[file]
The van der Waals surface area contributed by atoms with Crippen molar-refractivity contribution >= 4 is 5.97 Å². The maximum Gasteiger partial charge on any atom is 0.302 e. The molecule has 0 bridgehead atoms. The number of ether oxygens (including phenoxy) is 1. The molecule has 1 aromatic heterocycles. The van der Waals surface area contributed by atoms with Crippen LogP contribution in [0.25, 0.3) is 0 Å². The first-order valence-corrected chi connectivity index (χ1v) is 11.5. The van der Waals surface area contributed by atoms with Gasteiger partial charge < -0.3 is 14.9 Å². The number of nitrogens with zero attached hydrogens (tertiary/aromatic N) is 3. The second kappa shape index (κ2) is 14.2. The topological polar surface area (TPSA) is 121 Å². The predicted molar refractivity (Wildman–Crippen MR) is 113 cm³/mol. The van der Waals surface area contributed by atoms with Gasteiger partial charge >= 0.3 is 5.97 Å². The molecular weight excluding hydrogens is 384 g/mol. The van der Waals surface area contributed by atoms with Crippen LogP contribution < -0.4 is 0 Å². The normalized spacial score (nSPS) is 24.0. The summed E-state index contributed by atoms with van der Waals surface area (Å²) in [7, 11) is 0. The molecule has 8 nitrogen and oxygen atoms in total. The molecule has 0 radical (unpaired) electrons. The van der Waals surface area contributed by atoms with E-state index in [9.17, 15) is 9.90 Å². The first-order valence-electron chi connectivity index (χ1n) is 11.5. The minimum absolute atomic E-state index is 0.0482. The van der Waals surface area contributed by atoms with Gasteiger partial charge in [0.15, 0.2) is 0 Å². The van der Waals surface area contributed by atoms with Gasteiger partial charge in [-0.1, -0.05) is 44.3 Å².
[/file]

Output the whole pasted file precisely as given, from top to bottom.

The van der Waals surface area contributed by atoms with Crippen molar-refractivity contribution >= 4 is 5.97 Å². The maximum Gasteiger partial charge on any atom is 0.302 e. The molecule has 0 bridgehead atoms. The number of ether oxygens (including phenoxy) is 1. The molecule has 1 aromatic heterocycles. The van der Waals surface area contributed by atoms with Crippen LogP contribution in [0.25, 0.3) is 0 Å². The first-order valence-corrected chi connectivity index (χ1v) is 11.5. The van der Waals surface area contributed by atoms with Gasteiger partial charge < -0.3 is 14.9 Å². The number of nitrogens with zero attached hydrogens (tertiary/aromatic N) is 3. The second kappa shape index (κ2) is 14.2. The topological polar surface area (TPSA) is 121 Å². The predicted molar refractivity (Wildman–Crippen MR) is 113 cm³/mol. The van der Waals surface area contributed by atoms with Gasteiger partial charge >= 0.3 is 5.97 Å². The molecular weight excluding hydrogens is 384 g/mol. The van der Waals surface area contributed by atoms with Crippen LogP contribution < -0.4 is 0 Å². The normalized spacial score (nSPS) is 24.0. The summed E-state index contributed by atoms with van der Waals surface area (Å²) in [7, 11) is 0. The molecule has 8 nitrogen and oxygen atoms in total. The molecule has 0 radical (unpaired) electrons. The van der Waals surface area contributed by atoms with E-state index in [9.17, 15) is 9.90 Å². The first-order valence-electron chi connectivity index (χ1n) is 11.5. The minimum absolute atomic E-state index is 0.0482. The van der Waals surface area contributed by atoms with Gasteiger partial charge in [0.15, 0.2) is 0 Å². The van der Waals surface area contributed by atoms with Gasteiger partial charge in [-0.1, -0.05) is 44.3 Å².